Pratibhanakuta, Pratibhānakūṭa: 5 definitions
Pratibhanakuta means something in Buddhism, Pali, Hinduism, Sanskrit. If you want to know the exact meaning, history, etymology or English translation of this term then check out the descriptions on this page. Add your comment or reference to a book if you want to contribute to this summary article.
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Tibetan Buddhism (Vajrayana or tantric Buddhism)Source: Wisdom Library: Mañjuśrīnāmasaṃgīti
Pratibhānakūṭa (प्रतिभानकूट) is one of the sixteen bodhisattvas appearing in the Vajradhātu-mahāmaṇḍala, according to the Nāmamantrārthāvalokinī v5.38-41. The Nāmamantrārthāvalokinī (literally, ‘an explanation of the nāma-mantras’) is a commentary (ṭīkā) on the 8th century Mañjuśrīnāmasaṃgīti.
Pratibhānakūṭa is a name of Mañjuśrī (the embodiement of non-dual knowledge) and, together with other names, forms the core essence of the Mañjuśrīnāmasaṃgīti. The Nāmamantrārthāvalokinī provides the practitioner a sādhana (‘meditative practice’) to turn these names into mantras. These mantras are chanted for the benefit of all beings, and then placed and contemplated in the Vajradhātu-mahāmaṇḍala, which is an extended version of the Vajradhātu-maṇḍala.Source: archive.org: The Indian Buddhist Iconography
Pratibhānakūṭa (प्रतिभानकूट) is the name of a Bodhisattva commonly depicted in Buddhist Iconography, and mentioned in the 11th-century Niṣpannayogāvalī of Mahāpaṇḍita Abhayākara.—his color is green, yellow or red; his symbol is the whip.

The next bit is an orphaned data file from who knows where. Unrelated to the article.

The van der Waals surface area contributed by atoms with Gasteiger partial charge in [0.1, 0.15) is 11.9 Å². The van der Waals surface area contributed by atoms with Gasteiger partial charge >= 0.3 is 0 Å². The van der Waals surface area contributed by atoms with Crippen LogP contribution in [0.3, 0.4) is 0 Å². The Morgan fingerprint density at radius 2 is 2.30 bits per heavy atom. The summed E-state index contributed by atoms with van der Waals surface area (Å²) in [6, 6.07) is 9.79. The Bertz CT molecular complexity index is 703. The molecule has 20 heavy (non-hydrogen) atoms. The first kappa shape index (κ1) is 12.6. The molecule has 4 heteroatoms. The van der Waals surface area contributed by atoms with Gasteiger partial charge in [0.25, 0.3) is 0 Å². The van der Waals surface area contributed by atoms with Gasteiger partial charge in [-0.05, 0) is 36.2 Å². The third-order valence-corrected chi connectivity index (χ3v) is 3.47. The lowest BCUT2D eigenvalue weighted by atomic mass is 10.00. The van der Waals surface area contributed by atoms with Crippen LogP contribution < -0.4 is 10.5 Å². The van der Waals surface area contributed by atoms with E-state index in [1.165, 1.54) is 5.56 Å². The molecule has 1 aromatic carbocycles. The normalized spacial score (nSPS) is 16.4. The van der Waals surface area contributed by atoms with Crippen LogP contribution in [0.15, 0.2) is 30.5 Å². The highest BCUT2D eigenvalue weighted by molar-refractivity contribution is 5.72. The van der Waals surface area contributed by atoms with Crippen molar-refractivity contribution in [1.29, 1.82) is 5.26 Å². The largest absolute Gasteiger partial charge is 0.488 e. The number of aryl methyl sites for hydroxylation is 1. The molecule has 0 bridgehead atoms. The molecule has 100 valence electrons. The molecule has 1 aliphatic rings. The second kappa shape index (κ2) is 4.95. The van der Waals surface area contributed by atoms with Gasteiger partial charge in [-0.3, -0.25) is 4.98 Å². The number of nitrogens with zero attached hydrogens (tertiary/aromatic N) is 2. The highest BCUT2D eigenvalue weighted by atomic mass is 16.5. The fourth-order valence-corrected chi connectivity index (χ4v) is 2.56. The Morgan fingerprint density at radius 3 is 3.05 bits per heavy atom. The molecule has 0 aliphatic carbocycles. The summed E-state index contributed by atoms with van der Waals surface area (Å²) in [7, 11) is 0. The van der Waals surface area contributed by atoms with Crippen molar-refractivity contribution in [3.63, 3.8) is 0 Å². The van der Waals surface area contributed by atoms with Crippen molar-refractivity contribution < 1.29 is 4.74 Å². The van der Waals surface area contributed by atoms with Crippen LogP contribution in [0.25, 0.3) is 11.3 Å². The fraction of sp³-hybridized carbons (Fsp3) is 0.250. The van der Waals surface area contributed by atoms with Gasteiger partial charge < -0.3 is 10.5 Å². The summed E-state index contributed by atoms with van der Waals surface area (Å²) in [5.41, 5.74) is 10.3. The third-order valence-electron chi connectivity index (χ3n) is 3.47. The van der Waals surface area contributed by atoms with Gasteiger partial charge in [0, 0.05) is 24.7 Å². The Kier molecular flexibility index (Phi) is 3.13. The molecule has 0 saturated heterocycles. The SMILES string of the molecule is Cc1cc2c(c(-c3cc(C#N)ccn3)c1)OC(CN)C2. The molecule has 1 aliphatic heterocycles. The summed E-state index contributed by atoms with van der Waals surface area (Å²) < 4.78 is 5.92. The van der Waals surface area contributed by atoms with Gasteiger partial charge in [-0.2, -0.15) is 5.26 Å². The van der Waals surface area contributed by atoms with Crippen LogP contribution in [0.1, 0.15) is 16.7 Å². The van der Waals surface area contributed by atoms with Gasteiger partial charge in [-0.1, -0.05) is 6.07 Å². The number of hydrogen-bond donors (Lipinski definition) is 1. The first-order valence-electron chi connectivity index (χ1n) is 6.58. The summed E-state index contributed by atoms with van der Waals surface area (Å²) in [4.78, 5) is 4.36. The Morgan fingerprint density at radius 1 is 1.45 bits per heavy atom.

Pratibhānakūṭa is described in the Niṣpannayogāvalī as follows:—
(1: Mañjuvajra-maṇḍala):—“Pratibhānakūṭa is of green colour. His clenched left hand is placed on the lap, while he flourishes the whip with the right hand”. (2: Dharmadhatūvāgīśvara-maṇḍala):—“Pratibhānakūṭa is of yellow colour. With the right hand he holds the whip and with the left, a sword placed on lotus”. (3: Durgatipariśodhana-maṇḍala):—“Pratibhānakūṭa is red in complexion. With the right hand he holds the crown placed on a lotus, while his clenched left hand rests on the hip”.
Tibetan Buddhism includes schools such as Nyingma, Kadampa, Kagyu and Gelug. Their primary canon of literature is divided in two broad categories: The Kangyur, which consists of Buddha’s words, and the Tengyur, which includes commentaries from various sources. Esotericism and tantra techniques (vajrayāna) are collected indepently.
Languages of India and abroad
Sanskrit dictionarySource: Cologne Digital Sanskrit Dictionaries: Edgerton Buddhist Hybrid Sanskrit Dictionary
Pratibhānakūṭa (प्रतिभानकूट).—name of a Bodhisattva: Mahāvyutpatti 703.Source: Cologne Digital Sanskrit Dictionaries: Monier-Williams Sanskrit-English Dictionary
Pratibhānakūṭa (प्रतिभानकूट):—[=prati-bhāna-kūṭa] [from prati-bhāna > prati-bhā] m. Name of a Bodhi-sattva, [cf. Lexicographers, esp. such as amarasiṃha, halāyudha, hemacandra, etc.]
[Sanskrit to German]
Sanskrit, also spelled संस्कृतम् (saṃskṛtam), is an ancient language of India commonly seen as the grandmother of the Indo-European language family (even English!). Closely allied with Prakrit and Pali, Sanskrit is more exhaustive in both grammar and terms and has the most extensive collection of literature in the world, greatly surpassing its sister-languages Greek and Latin.
See also (Relevant definitions)
Search found 2 books and stories containing Pratibhanakuta, Pratibhānakūṭa, Pratibhana-kuta, Pratibhāna-kūṭa; (plurals include: Pratibhanakutas, Pratibhānakūṭas, kutas, kūṭas). You can also click to the full overview containing English textual excerpts. Below are direct links for the most relevant articles: